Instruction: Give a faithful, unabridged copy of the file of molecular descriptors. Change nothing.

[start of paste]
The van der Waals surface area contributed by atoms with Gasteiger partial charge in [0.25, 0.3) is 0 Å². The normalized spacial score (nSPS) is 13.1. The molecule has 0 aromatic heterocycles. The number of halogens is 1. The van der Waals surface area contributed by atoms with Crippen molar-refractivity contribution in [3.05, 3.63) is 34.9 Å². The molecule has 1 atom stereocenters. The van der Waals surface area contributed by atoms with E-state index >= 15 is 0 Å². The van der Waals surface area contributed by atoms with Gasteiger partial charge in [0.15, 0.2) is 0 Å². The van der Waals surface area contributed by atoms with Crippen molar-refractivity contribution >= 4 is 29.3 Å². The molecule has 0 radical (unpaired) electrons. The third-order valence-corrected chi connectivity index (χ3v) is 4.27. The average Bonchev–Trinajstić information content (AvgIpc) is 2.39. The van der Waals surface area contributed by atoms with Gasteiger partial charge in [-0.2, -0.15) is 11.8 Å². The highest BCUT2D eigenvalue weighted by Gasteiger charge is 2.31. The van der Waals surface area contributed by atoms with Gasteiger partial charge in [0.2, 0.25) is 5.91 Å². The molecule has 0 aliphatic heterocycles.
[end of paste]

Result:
The van der Waals surface area contributed by atoms with Gasteiger partial charge in [0.25, 0.3) is 0 Å². The normalized spacial score (nSPS) is 13.1. The molecule has 0 aromatic heterocycles. The number of halogens is 1. The van der Waals surface area contributed by atoms with Crippen molar-refractivity contribution in [3.05, 3.63) is 34.9 Å². The molecule has 1 atom stereocenters. The van der Waals surface area contributed by atoms with E-state index >= 15 is 0 Å². The van der Waals surface area contributed by atoms with Gasteiger partial charge in [0.15, 0.2) is 0 Å². The van der Waals surface area contributed by atoms with Crippen molar-refractivity contribution >= 4 is 29.3 Å². The molecule has 0 radical (unpaired) electrons. The third-order valence-corrected chi connectivity index (χ3v) is 4.27. The average Bonchev–Trinajstić information content (AvgIpc) is 2.39. The van der Waals surface area contributed by atoms with Gasteiger partial charge in [-0.2, -0.15) is 11.8 Å². The highest BCUT2D eigenvalue weighted by Gasteiger charge is 2.31. The van der Waals surface area contributed by atoms with Gasteiger partial charge in [0.2, 0.25) is 5.91 Å². The molecule has 0 aliphatic heterocycles.